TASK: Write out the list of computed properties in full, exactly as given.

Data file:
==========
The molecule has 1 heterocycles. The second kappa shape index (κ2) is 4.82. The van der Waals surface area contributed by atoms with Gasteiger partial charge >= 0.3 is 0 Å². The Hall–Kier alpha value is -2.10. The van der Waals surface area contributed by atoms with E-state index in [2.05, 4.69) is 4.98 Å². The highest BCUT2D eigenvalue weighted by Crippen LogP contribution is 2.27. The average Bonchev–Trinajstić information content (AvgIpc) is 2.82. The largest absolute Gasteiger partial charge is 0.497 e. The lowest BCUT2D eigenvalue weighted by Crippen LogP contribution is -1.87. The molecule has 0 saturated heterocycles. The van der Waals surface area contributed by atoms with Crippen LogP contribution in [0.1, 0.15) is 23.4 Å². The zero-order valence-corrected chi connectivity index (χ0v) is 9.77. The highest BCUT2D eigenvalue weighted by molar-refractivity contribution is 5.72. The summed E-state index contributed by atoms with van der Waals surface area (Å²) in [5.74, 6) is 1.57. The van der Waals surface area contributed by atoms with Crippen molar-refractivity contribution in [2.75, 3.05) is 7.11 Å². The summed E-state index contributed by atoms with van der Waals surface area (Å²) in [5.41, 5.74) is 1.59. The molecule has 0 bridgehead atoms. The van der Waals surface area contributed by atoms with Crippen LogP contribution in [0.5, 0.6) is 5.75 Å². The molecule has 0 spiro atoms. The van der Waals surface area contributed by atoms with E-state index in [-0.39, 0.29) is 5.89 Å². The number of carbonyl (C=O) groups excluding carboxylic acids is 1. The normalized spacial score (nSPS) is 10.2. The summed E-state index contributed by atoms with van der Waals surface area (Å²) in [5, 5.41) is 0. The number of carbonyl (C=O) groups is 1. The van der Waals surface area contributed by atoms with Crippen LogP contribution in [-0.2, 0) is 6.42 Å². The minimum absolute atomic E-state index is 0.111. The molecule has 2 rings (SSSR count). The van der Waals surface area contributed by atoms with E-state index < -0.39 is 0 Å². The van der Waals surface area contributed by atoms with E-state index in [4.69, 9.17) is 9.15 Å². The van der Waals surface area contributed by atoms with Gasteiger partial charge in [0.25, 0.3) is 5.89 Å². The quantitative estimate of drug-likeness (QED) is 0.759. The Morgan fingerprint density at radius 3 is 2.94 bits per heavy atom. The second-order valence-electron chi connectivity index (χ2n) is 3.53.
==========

The molecule has 1 heterocycles. The second kappa shape index (κ2) is 4.82. The van der Waals surface area contributed by atoms with Gasteiger partial charge >= 0.3 is 0 Å². The Hall–Kier alpha value is -2.10. The van der Waals surface area contributed by atoms with E-state index in [2.05, 4.69) is 4.98 Å². The highest BCUT2D eigenvalue weighted by Crippen LogP contribution is 2.27. The average Bonchev–Trinajstić information content (AvgIpc) is 2.82. The largest absolute Gasteiger partial charge is 0.497 e. The lowest BCUT2D eigenvalue weighted by Crippen LogP contribution is -1.87. The molecule has 0 saturated heterocycles. The van der Waals surface area contributed by atoms with Crippen LogP contribution in [0.1, 0.15) is 23.4 Å². The zero-order valence-corrected chi connectivity index (χ0v) is 9.77. The highest BCUT2D eigenvalue weighted by molar-refractivity contribution is 5.72. The summed E-state index contributed by atoms with van der Waals surface area (Å²) in [5.74, 6) is 1.57. The van der Waals surface area contributed by atoms with Crippen molar-refractivity contribution in [2.75, 3.05) is 7.11 Å². The summed E-state index contributed by atoms with van der Waals surface area (Å²) in [5.41, 5.74) is 1.59. The molecule has 0 bridgehead atoms. The van der Waals surface area contributed by atoms with Crippen LogP contribution in [0.5, 0.6) is 5.75 Å². The molecule has 0 spiro atoms. The van der Waals surface area contributed by atoms with E-state index in [-0.39, 0.29) is 5.89 Å². The number of carbonyl (C=O) groups excluding carboxylic acids is 1. The normalized spacial score (nSPS) is 10.2. The summed E-state index contributed by atoms with van der Waals surface area (Å²) in [5, 5.41) is 0. The number of carbonyl (C=O) groups is 1. The van der Waals surface area contributed by atoms with Crippen LogP contribution in [-0.2, 0) is 6.42 Å². The minimum absolute atomic E-state index is 0.111. The molecule has 2 rings (SSSR count). The van der Waals surface area contributed by atoms with E-state index < -0.39 is 0 Å². The van der Waals surface area contributed by atoms with E-state index in [4.69, 9.17) is 9.15 Å². The van der Waals surface area contributed by atoms with Gasteiger partial charge in [0.25, 0.3) is 5.89 Å². The quantitative estimate of drug-likeness (QED) is 0.759. The Morgan fingerprint density at radius 3 is 2.94 bits per heavy atom. The second-order valence-electron chi connectivity index (χ2n) is 3.53.